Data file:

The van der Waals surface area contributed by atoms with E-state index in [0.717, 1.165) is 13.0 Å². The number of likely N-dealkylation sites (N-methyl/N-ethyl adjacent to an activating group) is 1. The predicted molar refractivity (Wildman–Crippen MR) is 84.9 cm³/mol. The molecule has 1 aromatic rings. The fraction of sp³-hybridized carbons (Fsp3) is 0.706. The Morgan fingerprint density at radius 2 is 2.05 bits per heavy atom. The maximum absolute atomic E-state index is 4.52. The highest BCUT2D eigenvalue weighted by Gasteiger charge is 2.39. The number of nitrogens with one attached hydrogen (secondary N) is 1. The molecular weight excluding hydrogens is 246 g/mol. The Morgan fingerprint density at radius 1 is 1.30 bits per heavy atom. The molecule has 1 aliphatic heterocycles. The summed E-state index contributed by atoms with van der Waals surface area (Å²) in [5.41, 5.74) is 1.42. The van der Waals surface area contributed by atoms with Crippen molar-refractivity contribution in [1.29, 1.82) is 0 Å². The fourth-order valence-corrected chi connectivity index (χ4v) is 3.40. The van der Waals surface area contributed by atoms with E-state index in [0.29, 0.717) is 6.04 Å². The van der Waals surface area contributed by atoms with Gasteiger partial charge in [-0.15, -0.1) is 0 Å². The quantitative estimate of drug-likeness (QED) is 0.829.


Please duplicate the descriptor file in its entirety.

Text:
The van der Waals surface area contributed by atoms with E-state index in [0.717, 1.165) is 13.0 Å². The number of likely N-dealkylation sites (N-methyl/N-ethyl adjacent to an activating group) is 1. The predicted molar refractivity (Wildman–Crippen MR) is 84.9 cm³/mol. The molecule has 1 aromatic rings. The fraction of sp³-hybridized carbons (Fsp3) is 0.706. The Morgan fingerprint density at radius 2 is 2.05 bits per heavy atom. The maximum absolute atomic E-state index is 4.52. The highest BCUT2D eigenvalue weighted by Gasteiger charge is 2.39. The number of nitrogens with one attached hydrogen (secondary N) is 1. The molecular weight excluding hydrogens is 246 g/mol. The Morgan fingerprint density at radius 1 is 1.30 bits per heavy atom. The molecule has 1 aliphatic heterocycles. The summed E-state index contributed by atoms with van der Waals surface area (Å²) in [5.41, 5.74) is 1.42. The van der Waals surface area contributed by atoms with Crippen molar-refractivity contribution in [1.29, 1.82) is 0 Å². The fourth-order valence-corrected chi connectivity index (χ4v) is 3.40. The van der Waals surface area contributed by atoms with E-state index in [0.29, 0.717) is 6.04 Å². The van der Waals surface area contributed by atoms with Gasteiger partial charge in [-0.15, -0.1) is 0 Å². The quantitative estimate of drug-likeness (QED) is 0.829.